U-boat

Article

August 8, 2022

U-boat (German: U-Boot, English: U-boat) is a general term for submarines owned by the German Navy. It generally refers to the period from World War I to World War II in particular. Due to the spectacular performance of the German submarine fleet, the name of the U-boat became widely used as a synonym for German submarines. In World War I, about 300 ships were built, and although about 5,300 merchant ships and 10 battleships were sunk, 178 ships were lost in battle. In World War II, 1,131 ships were built, and by the end of the war, about 3,000 merchant ships, 2 aircraft carriers, and 2 battleships had been sunk. During the war, however, the Allies devised effective countermeasures, resulting in the loss of 849 ships, the highest mortality rate of any other unit in the entire German army.

Overview

The German "U-Boot" is an abbreviation for "Unterseeboot", meaning any submarine of any age or nationality. In English, the term U-boat is used exclusively to refer to German submarines during World War I and World War II. Although there is a U, it does not mean that it resembles the shape of the alphabet. Submarine tactics vary, but the German Navy's U-boats in both World Wars I and II were primarily used to destroy commerce. The German navy did not have a strong surface force, so naval control always belonged to the British. For this reason, he thought that a submarine, which could not destroy commerce with a surface ship and could operate under the influence of the enemy's powerful surface fleet, would be best suited for this task. As a result, it became the main force in the German Navy, which had a weak naval force. It has never been seen in the history of the military," and was operated with many technical flaws. During World War II, the Allies deployed a variety of anti-submarine strategies and tactics that ultimately overwhelmed the older U-boats. "In the late (and early) warfare against U-boats, the positions were reversed. It was the U-boats, not the merchant ships, that were hunted." is represented in In addition, the exact position of the U-boat was unknown to the upper management, and only the crew members knew, so the only thing they knew was that it "seemed to have sunk" until there was no regular communication.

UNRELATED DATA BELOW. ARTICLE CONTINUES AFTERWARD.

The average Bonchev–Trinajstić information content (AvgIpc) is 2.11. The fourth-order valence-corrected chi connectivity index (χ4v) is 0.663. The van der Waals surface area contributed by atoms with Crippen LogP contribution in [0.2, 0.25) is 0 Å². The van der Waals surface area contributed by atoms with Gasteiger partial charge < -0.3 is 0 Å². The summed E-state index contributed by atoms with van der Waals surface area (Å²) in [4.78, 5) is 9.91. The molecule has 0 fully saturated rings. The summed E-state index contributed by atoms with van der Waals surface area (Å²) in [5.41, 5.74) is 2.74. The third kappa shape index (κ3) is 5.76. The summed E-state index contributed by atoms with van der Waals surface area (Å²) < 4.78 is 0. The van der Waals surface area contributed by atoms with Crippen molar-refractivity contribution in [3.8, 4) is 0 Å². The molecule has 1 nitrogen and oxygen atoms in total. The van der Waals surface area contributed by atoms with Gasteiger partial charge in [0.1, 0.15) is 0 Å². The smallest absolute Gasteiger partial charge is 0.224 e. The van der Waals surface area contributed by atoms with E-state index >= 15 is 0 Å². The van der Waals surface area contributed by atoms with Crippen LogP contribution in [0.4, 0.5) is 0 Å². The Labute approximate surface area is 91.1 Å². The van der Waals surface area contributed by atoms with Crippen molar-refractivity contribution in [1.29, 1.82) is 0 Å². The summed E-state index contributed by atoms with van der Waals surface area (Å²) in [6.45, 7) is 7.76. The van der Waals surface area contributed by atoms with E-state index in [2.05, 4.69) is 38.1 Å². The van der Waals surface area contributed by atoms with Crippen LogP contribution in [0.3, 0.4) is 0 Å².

Features

Advantages of submarines Submarines at the time had advantages such as being difficult to be detected by the enemy, having torpedoes capable of sinking large ships, and being cheaper to build than large ships. It can be said that this is a weapon for guerrilla tactics used by small countries against major powers. On the other hand, it was evaluated as ``low speed, few chances to meet the enemy, and even if you can contact the enemy, it is disadvantageous in battle with a surface ship with a strong escort.'' attack without warning In order to maximize the stealth of submarines, U-boat warfare used the tactic of attacking merchant ships without warning. Throughout the two world wars, the main targets were merchant ships traveling between enemy countries such as Great Britain and the colonies. After the United States entered World War I, merchant ships carrying supplies and troops from the United States to Europe were added to the target, and in World War II, the Soviet Union fleet was added as a target. covert transport In addition to commerce destruction, the use of technology